Then if there is a power failure you need to shed any non-essential electrical loads. If you fly through an ash cloud or crazy thunderstorm and flame out both engines. You've only got your small batteries to get you through. Shut off everything non-essential and use what power you have to get the auxiliary power unit (APU) started so you can try and restart the engines. In that situation a high powered transponder providing your squak code and altitude is nowhere on the list for immediate survival.

Most/many transponders have squat switches on the landing gear so they do not transmit while on the ground. But like everything else things can malfunction. You don't want to ground a flight and leave 200 people stranded for a $50 switch malfunctioning so you incorporate a manual override so it can be turned on and off. Many systems have automatic and manual modes. On nice sunny days when things go as they should automatic is great.

You may say the transponder is now given "golden" status and must always be on. The Ethiopian Air 787 that burned in England was caused by the emergency locating transmitter (ELT) while the aircraft was on the ground and powered down! Nobody aboard for hours and it caught fire doing major damage. A piece of mandated safety equipment that has never located a downed commercial airliner yet is still required. It has it's own power supply and is supposed to be a great idea for safety and tested the limits to repair to a composite aircraft. Had it caught fire in the air it would have been a major tragedy.

---
After Air France 447 there has been discussion to upload more data to satellites more frequently. The first thing to come to light is that there are thousands of commercial aircraft airborne at any time. That's a lot of useless data. So, the latter thought was to have the aircraft start transmitting when a certain set of parameters has been violated (the aircraft sensing failures). In years past the cost of equipment and monitoring outweighed any benefit. After Air France 447 the idea of increased monitoring is gaining momentum. The latest tragedy may be the tipping point to make it standard in the future. This of course opens the specter that "others" know the exact location and condition of an aircraft. Some might call it targeting data. If that data is compromised it can be used to more easily shoot down aircraft.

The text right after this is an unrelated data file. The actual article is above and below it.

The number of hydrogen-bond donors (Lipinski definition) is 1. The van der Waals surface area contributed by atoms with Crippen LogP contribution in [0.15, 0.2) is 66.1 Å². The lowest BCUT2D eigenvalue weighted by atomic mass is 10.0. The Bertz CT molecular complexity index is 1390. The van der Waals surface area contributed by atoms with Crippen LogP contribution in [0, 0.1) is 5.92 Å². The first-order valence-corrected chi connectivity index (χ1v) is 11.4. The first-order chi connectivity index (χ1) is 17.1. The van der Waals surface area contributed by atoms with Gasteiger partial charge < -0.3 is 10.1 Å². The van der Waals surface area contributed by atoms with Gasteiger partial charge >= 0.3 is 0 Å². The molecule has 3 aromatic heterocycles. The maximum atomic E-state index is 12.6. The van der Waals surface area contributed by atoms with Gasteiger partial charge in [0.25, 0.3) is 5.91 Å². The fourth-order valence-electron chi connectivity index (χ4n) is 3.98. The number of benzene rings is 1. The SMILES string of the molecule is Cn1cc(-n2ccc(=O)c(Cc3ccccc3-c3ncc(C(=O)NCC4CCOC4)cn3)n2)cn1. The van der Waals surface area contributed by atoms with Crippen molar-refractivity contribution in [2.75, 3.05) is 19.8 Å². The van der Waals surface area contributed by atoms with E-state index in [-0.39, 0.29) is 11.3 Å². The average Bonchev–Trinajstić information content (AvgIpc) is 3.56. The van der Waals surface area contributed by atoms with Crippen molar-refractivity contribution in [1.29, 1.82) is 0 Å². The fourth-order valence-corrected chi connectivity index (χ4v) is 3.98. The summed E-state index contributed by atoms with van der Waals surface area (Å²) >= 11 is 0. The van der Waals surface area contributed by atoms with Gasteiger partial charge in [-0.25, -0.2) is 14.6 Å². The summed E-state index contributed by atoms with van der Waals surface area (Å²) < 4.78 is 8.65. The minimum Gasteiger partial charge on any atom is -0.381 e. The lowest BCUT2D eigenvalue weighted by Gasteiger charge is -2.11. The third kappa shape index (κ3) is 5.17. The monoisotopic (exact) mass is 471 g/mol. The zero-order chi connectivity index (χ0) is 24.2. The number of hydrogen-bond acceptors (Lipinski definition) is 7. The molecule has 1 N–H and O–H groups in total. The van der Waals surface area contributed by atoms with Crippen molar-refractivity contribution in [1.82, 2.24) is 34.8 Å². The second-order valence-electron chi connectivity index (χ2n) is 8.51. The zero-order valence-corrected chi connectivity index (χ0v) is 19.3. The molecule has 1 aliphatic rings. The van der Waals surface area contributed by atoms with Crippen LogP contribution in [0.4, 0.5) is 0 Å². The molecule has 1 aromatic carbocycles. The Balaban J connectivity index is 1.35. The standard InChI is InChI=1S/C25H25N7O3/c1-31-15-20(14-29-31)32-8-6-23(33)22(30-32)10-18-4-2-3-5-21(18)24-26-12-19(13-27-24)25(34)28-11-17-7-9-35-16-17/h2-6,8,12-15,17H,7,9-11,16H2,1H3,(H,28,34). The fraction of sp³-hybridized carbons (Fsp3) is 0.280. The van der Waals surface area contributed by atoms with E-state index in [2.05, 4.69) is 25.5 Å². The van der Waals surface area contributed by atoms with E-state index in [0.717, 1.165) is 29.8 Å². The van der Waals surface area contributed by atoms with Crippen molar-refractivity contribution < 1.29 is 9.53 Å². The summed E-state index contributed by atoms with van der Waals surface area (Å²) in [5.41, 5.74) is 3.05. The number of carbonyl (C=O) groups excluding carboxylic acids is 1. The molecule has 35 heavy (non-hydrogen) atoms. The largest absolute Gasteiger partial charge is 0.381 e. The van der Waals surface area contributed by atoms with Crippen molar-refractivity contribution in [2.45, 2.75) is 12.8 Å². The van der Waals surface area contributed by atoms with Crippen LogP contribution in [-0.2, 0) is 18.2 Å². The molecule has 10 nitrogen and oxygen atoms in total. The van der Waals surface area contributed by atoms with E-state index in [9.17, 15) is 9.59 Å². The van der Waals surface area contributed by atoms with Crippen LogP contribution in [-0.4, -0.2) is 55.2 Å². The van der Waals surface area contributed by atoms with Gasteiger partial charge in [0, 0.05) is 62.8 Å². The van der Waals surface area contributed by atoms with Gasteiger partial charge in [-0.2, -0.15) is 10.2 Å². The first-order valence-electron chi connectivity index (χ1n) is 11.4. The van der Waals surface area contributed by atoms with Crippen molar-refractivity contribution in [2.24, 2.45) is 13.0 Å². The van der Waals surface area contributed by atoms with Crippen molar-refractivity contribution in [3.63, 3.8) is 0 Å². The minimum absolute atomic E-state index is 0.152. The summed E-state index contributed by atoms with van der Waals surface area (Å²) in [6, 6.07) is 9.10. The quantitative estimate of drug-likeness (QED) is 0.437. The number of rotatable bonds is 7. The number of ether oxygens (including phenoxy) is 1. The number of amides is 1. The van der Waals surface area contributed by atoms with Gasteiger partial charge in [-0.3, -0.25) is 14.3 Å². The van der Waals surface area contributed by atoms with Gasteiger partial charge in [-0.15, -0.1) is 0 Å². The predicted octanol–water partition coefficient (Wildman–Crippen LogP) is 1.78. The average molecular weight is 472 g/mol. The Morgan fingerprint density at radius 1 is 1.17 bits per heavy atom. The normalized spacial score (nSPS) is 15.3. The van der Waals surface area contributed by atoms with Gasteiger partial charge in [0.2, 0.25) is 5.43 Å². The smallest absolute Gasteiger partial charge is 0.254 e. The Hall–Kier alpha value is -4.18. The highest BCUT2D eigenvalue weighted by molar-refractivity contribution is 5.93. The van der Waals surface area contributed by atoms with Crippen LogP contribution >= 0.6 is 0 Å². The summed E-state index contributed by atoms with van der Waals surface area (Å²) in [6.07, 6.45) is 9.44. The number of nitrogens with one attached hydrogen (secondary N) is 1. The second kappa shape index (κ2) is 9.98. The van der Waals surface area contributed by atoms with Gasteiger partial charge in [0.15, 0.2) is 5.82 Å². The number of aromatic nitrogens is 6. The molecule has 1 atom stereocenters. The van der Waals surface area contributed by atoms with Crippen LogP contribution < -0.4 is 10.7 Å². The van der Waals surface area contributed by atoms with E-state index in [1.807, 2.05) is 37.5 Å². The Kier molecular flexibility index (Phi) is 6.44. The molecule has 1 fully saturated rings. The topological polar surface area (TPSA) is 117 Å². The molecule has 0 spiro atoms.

Then can you imagine the difficulty of a international agency trusted with knowledge of the exact position of every commercial aircraft? This one was possibly brought down by a bad person. A bad person may also work for the agency monitoring aircraft and use that information for evil. Everyone cries at the government spying and surveillance exposed by Snowden.

---
FDR's with 30 minutes recording? You really showed your age there. The current standard since 2002 records for data from the preceding 15-25 hours of flight on a minimum of 88 controls and flight parameters. They are one piece of equipment who's value has never been seriously doubted.

You've just got to find the darn things to retrieve their data. If you've never sailed out of the sight of land or flown for hour after hour at 500 mph and never seen anything it can be difficult to understand how hard it can be to find something even it it has a pinger attached. Air France 447's location was pretty well known when it went down and it still took years to find the wreckage and FDRs.